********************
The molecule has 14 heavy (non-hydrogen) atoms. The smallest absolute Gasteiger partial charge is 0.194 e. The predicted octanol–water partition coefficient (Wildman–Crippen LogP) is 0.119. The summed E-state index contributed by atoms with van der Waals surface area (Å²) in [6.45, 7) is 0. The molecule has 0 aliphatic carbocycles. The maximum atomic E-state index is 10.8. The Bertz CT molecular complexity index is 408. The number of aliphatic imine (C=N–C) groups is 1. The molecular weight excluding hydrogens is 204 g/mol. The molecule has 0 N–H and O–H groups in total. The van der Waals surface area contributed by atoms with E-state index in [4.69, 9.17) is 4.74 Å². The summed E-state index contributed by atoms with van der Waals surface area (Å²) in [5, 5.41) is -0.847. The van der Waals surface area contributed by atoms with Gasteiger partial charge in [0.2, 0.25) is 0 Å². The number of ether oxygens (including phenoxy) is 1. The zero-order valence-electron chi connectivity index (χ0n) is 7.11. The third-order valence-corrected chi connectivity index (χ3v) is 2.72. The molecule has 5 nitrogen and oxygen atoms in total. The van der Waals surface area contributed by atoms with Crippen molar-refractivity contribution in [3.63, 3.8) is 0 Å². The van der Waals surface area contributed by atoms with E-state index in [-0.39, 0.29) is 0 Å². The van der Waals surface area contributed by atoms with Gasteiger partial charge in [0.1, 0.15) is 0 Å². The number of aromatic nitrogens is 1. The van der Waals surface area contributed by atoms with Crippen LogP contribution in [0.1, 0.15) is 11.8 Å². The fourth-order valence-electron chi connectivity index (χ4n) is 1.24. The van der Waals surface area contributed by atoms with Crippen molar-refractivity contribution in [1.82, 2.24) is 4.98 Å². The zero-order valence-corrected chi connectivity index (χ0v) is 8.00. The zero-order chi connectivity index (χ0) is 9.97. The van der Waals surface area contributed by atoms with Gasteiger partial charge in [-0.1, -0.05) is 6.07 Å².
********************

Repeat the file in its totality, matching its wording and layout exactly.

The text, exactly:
The molecule has 14 heavy (non-hydrogen) atoms. The smallest absolute Gasteiger partial charge is 0.194 e. The predicted octanol–water partition coefficient (Wildman–Crippen LogP) is 0.119. The summed E-state index contributed by atoms with van der Waals surface area (Å²) in [6.45, 7) is 0. The molecule has 0 aliphatic carbocycles. The maximum atomic E-state index is 10.8. The Bertz CT molecular complexity index is 408. The number of aliphatic imine (C=N–C) groups is 1. The molecular weight excluding hydrogens is 204 g/mol. The molecule has 0 N–H and O–H groups in total. The van der Waals surface area contributed by atoms with E-state index in [4.69, 9.17) is 4.74 Å². The summed E-state index contributed by atoms with van der Waals surface area (Å²) in [5, 5.41) is -0.847. The van der Waals surface area contributed by atoms with Gasteiger partial charge in [0.2, 0.25) is 0 Å². The number of ether oxygens (including phenoxy) is 1. The zero-order valence-electron chi connectivity index (χ0n) is 7.11. The third-order valence-corrected chi connectivity index (χ3v) is 2.72. The molecule has 5 nitrogen and oxygen atoms in total. The van der Waals surface area contributed by atoms with Crippen molar-refractivity contribution in [3.63, 3.8) is 0 Å². The van der Waals surface area contributed by atoms with E-state index in [-0.39, 0.29) is 0 Å². The van der Waals surface area contributed by atoms with Gasteiger partial charge in [0.1, 0.15) is 0 Å². The number of aromatic nitrogens is 1. The van der Waals surface area contributed by atoms with Crippen LogP contribution in [0.1, 0.15) is 11.8 Å². The fourth-order valence-electron chi connectivity index (χ4n) is 1.24. The van der Waals surface area contributed by atoms with Crippen molar-refractivity contribution in [1.82, 2.24) is 4.98 Å². The zero-order valence-corrected chi connectivity index (χ0v) is 8.00. The zero-order chi connectivity index (χ0) is 9.97. The van der Waals surface area contributed by atoms with Gasteiger partial charge in [-0.1, -0.05) is 6.07 Å².